That’s a really great question! I have thought about it, and while I definitely think there’s some narrative progression, each of the videos came from a standalone idea I had. “Baby You’re Bad Luck” is my favourite, because it’s the idea that I’ve stuck with forever, right from when I wrote the song back in February 2021. I also think that Tornado Dreams as a whole sees me trying on all these different identities, much as I did in real life as a teenager, and so being able to showcase them through the videos has been a blast. It’s really pushed the limits of what I thought I could do with my filmmaking, and has made me even more ambitious when it comes to tackling what’s next for my music.
In your experience as both a musician and filmmaker, what have been the most impactful moments of building these bodies of work from the ground up without a real budget?
I think this year specifically, seeing my single ‘Come Home’ hold its own in playlists and best-of lists alongside major artists has been huge for me. Most memorably, I think, it was on a list of best songs of the week alongside Robin Guthrie’s new EP, and as someone who grew up listening to Cocteau Twins religiously, that stunned me. I was like, ‘I can’t believe I was listening to Blue Bell Knoll while queuing in Sainsburys today and I came home to this news!’ Another crazy thing that happened is that one of my best friends, who helps to edit a music magazine, called me asking ‘if the Daisy Harris whose song the magazine had chosen to review’ was me. The fact that a song I wrote, recorded, and produced in my living room got so much praise blew me away. Even before it was released it was one of my favourites on the album, and actually one of the songs I’m most proud of, so to see it get that kind of reception really had a huge impact. It really felt like my gut instincts about it and all the work I put in to get it perfect paid off.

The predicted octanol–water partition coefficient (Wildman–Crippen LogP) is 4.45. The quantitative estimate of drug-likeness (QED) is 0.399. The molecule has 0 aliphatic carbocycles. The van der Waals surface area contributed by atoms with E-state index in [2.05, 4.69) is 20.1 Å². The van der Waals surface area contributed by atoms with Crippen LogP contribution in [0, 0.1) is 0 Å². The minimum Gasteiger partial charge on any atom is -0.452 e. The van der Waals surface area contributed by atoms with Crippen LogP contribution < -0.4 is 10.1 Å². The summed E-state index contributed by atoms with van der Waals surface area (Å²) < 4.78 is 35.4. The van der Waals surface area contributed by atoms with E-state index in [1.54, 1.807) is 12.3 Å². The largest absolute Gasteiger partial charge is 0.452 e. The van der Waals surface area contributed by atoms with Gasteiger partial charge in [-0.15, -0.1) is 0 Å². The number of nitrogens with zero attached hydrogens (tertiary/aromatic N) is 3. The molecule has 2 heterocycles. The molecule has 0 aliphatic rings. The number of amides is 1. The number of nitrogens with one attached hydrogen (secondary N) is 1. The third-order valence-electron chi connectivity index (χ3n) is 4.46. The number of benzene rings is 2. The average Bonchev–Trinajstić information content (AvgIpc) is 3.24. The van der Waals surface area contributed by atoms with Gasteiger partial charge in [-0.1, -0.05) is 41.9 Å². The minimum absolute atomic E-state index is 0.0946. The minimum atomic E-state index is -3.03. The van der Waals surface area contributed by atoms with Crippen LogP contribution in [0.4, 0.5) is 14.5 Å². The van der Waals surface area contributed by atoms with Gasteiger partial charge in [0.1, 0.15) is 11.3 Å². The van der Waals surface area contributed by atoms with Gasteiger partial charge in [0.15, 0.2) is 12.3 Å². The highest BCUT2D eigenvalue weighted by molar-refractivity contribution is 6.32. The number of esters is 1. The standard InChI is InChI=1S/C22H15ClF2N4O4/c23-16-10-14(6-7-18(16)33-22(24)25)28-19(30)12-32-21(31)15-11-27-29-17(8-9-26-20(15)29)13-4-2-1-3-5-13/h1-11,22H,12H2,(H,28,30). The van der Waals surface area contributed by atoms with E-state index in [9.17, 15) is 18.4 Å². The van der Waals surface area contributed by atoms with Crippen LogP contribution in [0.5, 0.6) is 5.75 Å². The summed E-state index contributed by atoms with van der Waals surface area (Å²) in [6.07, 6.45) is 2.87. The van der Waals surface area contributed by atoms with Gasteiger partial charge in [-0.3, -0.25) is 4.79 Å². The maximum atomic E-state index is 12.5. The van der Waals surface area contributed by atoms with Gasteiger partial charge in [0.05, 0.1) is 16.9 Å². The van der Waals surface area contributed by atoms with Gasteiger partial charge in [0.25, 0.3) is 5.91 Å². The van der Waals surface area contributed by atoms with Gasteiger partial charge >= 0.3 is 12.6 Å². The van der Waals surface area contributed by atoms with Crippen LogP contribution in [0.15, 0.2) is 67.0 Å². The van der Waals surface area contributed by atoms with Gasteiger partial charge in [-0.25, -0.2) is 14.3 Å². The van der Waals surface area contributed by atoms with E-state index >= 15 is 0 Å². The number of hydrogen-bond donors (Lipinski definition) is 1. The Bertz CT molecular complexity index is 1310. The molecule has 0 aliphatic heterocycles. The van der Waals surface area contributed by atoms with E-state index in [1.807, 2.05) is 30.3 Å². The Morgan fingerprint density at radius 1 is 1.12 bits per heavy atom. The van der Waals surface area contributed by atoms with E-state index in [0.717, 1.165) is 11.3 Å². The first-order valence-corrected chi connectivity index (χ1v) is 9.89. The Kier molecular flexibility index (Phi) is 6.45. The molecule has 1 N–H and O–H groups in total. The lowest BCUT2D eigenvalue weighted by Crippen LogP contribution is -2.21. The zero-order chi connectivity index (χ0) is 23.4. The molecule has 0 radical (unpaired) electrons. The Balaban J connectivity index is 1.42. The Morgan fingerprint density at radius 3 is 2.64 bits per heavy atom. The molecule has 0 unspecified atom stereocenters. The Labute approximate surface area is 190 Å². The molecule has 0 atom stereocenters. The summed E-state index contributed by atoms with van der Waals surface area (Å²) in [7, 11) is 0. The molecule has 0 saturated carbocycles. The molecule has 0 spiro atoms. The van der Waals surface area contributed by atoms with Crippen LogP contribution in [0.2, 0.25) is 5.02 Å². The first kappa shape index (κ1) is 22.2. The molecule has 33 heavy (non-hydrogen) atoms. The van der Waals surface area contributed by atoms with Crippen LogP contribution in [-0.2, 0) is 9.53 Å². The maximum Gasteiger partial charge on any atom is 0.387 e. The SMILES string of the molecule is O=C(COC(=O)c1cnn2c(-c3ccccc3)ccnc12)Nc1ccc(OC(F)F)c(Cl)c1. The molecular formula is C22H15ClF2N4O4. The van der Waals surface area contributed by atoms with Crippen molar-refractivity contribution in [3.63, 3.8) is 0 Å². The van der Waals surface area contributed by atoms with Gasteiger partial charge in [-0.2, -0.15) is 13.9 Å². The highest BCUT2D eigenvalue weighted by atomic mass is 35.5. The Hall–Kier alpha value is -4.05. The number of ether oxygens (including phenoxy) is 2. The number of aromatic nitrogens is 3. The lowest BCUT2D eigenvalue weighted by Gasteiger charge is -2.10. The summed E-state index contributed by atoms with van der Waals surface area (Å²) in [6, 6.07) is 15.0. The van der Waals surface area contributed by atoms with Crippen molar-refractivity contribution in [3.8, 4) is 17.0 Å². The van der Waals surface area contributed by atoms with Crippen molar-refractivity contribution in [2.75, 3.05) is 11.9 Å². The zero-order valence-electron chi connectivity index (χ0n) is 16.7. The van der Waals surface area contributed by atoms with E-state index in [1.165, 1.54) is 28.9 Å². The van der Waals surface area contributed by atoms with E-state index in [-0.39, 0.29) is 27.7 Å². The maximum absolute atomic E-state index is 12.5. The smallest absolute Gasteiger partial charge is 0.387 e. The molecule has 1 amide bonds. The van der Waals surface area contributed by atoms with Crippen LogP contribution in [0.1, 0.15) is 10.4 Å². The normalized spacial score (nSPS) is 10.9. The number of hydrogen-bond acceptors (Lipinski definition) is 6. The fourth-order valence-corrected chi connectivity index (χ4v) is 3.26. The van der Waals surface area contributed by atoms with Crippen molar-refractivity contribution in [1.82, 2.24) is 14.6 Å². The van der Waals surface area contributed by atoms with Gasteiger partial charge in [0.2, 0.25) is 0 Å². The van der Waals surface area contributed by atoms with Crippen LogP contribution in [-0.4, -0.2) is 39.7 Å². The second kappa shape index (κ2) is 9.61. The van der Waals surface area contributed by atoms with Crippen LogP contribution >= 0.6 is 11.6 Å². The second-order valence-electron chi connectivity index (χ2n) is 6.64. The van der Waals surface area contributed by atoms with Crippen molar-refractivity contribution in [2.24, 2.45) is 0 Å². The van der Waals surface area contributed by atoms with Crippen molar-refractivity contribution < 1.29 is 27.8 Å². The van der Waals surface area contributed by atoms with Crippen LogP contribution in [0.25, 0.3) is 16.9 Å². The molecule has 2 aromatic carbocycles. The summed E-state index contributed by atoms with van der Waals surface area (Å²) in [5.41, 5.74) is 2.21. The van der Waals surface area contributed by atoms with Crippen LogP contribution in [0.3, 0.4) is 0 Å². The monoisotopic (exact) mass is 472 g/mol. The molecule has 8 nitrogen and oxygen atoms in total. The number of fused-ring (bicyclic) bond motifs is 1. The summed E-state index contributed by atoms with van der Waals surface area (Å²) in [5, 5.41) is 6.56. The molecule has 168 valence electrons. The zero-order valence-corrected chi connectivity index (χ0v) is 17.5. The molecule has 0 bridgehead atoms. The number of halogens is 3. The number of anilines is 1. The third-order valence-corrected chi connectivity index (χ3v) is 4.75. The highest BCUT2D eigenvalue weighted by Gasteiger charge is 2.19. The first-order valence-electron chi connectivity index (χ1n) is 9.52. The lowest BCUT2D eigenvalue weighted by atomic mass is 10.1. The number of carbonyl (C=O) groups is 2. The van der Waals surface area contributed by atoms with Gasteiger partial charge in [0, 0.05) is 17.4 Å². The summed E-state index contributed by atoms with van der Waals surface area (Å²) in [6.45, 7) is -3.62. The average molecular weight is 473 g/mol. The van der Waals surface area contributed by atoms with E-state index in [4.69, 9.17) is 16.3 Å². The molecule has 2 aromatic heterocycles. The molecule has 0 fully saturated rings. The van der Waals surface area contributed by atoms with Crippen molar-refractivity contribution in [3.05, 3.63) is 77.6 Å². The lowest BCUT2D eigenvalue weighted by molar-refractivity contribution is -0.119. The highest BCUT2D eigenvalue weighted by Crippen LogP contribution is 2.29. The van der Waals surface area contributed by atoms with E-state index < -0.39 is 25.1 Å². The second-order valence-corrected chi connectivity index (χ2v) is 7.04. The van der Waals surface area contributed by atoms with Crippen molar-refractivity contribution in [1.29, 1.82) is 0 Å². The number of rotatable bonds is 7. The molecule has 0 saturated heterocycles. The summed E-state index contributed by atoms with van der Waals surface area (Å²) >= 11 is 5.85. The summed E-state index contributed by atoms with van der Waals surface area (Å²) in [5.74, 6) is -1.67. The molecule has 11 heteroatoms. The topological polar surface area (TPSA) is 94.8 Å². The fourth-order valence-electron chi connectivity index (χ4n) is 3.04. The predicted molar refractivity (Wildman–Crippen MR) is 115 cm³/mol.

Do you feel that your identity as an artist has evolved over the course of making this album?
Absolutely. One thing about Tornado Dreams is that, while I think it functions as a complete album, stylistically, it’s all over the place. When I was drawing out my plan for the album, I was sort of thinking, ‘okay, I want to write this kind of song, and this kind of song, and this kind of song’, and so I did, and I ended up with sixteen really different songs. It was a worthwhile process, because it let me experiment and find where I felt the most joy and fulfillment, but now I’ve found that, that’s really exciting. I can’t wait to write and record with those experiences in mind. The next album already has a name and a ‘look’ (and a Pinterest mood-board). I’m taking some time to have some more experiences that are worth writing about before I get started, but I think Tornado Dreams has really given me direction in a new and thrilling way.
What are some of your main influences and how did they impact the creation of Tornado Dreams?
My biggest influence is and always has been The Sundays. They’re my favourite band of all time, and incomparable in terms of their sound and songwriting. I also really loved their integrity – they’re unpretentious, and their lyrics switch from poetic to matter of fact so quickly. Another band whose songwriting I love for the same reasons is Fickle Friends, who I listened to religiously when I was 17, and who I credit for driving some of the album’s pop moments. When I was recording the album, I was listening to three albums on repeat – Third Eye Blind’s self-titled debut, Blood Bunny by Chloe Moriondo and Sour by Olivia Rodrigo. I think sonically there’s a little of each of those on there, even though I wouldn’t say they inspired the writing of the songs so much. Overall though, I really love 90s shoegaze and dream pop – Mazzy Star, The Cranberries, The Cure – and 2000s pop-rock. In terms of contemporary artists I love Beabadoobee, and the way she’s really brought both of those sounds back. I listen to soundtracks a lot, mostly for teen movies from the 2000s. My ultimate career goal is to have written something that sounds like it wouldn’t be out of place on the soundtrack for Jennifer’s Body. I’ll be entirely fulfilled when I’ve done that.